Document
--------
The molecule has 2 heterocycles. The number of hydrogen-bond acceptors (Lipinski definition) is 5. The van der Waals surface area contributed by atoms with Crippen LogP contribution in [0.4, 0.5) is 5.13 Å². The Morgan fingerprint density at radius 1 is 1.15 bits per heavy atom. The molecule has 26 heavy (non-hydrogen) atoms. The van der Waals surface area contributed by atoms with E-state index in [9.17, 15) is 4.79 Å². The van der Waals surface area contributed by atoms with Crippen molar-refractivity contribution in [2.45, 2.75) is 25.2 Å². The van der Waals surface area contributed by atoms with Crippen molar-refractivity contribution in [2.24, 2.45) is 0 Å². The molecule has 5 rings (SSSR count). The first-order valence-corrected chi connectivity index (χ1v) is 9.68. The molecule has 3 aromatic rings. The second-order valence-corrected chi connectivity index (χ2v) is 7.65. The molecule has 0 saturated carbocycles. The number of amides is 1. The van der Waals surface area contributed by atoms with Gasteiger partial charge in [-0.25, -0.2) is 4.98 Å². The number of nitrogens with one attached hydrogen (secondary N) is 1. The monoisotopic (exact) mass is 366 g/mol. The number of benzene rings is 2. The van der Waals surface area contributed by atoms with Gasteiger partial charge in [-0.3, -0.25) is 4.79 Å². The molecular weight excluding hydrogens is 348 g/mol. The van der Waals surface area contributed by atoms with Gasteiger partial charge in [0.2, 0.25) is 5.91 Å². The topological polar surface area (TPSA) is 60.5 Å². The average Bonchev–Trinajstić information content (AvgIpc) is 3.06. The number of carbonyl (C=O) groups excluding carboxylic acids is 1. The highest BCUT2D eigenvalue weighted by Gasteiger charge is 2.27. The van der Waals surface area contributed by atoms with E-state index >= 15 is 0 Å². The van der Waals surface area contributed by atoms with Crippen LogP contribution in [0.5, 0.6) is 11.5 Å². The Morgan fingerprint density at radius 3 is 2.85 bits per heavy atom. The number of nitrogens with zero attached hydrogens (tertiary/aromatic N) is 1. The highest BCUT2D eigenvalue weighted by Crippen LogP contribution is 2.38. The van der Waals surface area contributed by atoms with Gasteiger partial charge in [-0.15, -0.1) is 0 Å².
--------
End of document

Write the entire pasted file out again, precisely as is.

The molecule has 2 heterocycles. The number of hydrogen-bond acceptors (Lipinski definition) is 5. The van der Waals surface area contributed by atoms with Crippen LogP contribution in [0.4, 0.5) is 5.13 Å². The Morgan fingerprint density at radius 1 is 1.15 bits per heavy atom. The molecule has 26 heavy (non-hydrogen) atoms. The van der Waals surface area contributed by atoms with E-state index in [9.17, 15) is 4.79 Å². The van der Waals surface area contributed by atoms with Crippen molar-refractivity contribution in [2.45, 2.75) is 25.2 Å². The van der Waals surface area contributed by atoms with Crippen molar-refractivity contribution in [2.24, 2.45) is 0 Å². The molecule has 5 rings (SSSR count). The first-order valence-corrected chi connectivity index (χ1v) is 9.68. The molecule has 3 aromatic rings. The second-order valence-corrected chi connectivity index (χ2v) is 7.65. The molecule has 0 saturated carbocycles. The number of amides is 1. The van der Waals surface area contributed by atoms with Gasteiger partial charge in [-0.25, -0.2) is 4.98 Å². The number of nitrogens with one attached hydrogen (secondary N) is 1. The monoisotopic (exact) mass is 366 g/mol. The number of benzene rings is 2. The van der Waals surface area contributed by atoms with Gasteiger partial charge in [-0.3, -0.25) is 4.79 Å². The molecular weight excluding hydrogens is 348 g/mol. The van der Waals surface area contributed by atoms with Gasteiger partial charge in [0.2, 0.25) is 5.91 Å². The topological polar surface area (TPSA) is 60.5 Å². The average Bonchev–Trinajstić information content (AvgIpc) is 3.06. The number of carbonyl (C=O) groups excluding carboxylic acids is 1. The highest BCUT2D eigenvalue weighted by Gasteiger charge is 2.27. The van der Waals surface area contributed by atoms with E-state index >= 15 is 0 Å². The van der Waals surface area contributed by atoms with Crippen LogP contribution in [0.5, 0.6) is 11.5 Å². The Morgan fingerprint density at radius 3 is 2.85 bits per heavy atom. The number of nitrogens with zero attached hydrogens (tertiary/aromatic N) is 1. The highest BCUT2D eigenvalue weighted by Crippen LogP contribution is 2.38. The van der Waals surface area contributed by atoms with Gasteiger partial charge in [-0.15, -0.1) is 0 Å².